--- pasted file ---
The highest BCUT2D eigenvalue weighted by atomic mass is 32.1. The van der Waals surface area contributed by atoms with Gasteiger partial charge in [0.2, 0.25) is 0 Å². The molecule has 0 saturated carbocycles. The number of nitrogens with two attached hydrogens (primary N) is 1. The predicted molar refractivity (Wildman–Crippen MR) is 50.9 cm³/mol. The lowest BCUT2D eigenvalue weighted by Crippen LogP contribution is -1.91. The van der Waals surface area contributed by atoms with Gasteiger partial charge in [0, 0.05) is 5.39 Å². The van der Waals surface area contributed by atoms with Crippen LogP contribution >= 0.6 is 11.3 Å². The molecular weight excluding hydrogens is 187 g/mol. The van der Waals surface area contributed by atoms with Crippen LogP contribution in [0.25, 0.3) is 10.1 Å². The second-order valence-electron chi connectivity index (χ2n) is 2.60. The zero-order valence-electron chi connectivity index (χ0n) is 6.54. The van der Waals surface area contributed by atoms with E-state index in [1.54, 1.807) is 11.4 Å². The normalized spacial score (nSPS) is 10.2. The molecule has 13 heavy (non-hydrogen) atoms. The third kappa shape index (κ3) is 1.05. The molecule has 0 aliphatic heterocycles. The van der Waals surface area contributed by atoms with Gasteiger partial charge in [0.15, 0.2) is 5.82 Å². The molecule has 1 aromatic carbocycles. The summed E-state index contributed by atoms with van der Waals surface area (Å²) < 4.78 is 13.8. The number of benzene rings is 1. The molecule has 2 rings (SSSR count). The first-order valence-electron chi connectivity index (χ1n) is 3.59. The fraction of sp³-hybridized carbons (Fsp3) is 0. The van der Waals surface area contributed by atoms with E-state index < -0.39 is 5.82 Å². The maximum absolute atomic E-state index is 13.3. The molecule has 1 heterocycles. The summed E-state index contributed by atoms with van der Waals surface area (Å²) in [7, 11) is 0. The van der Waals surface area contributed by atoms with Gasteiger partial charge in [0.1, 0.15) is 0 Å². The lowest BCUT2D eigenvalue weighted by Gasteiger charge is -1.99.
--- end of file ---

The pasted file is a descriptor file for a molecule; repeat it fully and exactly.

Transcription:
The highest BCUT2D eigenvalue weighted by atomic mass is 32.1. The van der Waals surface area contributed by atoms with Gasteiger partial charge in [0.2, 0.25) is 0 Å². The molecule has 0 saturated carbocycles. The number of nitrogens with two attached hydrogens (primary N) is 1. The predicted molar refractivity (Wildman–Crippen MR) is 50.9 cm³/mol. The lowest BCUT2D eigenvalue weighted by Crippen LogP contribution is -1.91. The van der Waals surface area contributed by atoms with Gasteiger partial charge in [0, 0.05) is 5.39 Å². The van der Waals surface area contributed by atoms with Crippen LogP contribution >= 0.6 is 11.3 Å². The molecular weight excluding hydrogens is 187 g/mol. The van der Waals surface area contributed by atoms with Crippen LogP contribution in [0.25, 0.3) is 10.1 Å². The second-order valence-electron chi connectivity index (χ2n) is 2.60. The zero-order valence-electron chi connectivity index (χ0n) is 6.54. The van der Waals surface area contributed by atoms with E-state index in [1.54, 1.807) is 11.4 Å². The normalized spacial score (nSPS) is 10.2. The molecule has 13 heavy (non-hydrogen) atoms. The third kappa shape index (κ3) is 1.05. The molecule has 0 aliphatic heterocycles. The van der Waals surface area contributed by atoms with Gasteiger partial charge in [0.15, 0.2) is 5.82 Å². The molecule has 1 aromatic carbocycles. The summed E-state index contributed by atoms with van der Waals surface area (Å²) < 4.78 is 13.8. The number of benzene rings is 1. The molecule has 2 rings (SSSR count). The first-order valence-electron chi connectivity index (χ1n) is 3.59. The fraction of sp³-hybridized carbons (Fsp3) is 0. The van der Waals surface area contributed by atoms with E-state index < -0.39 is 5.82 Å². The maximum absolute atomic E-state index is 13.3. The molecule has 1 heterocycles. The summed E-state index contributed by atoms with van der Waals surface area (Å²) in [7, 11) is 0. The van der Waals surface area contributed by atoms with Gasteiger partial charge in [0.1, 0.15) is 0 Å². The lowest BCUT2D eigenvalue weighted by Gasteiger charge is -1.99.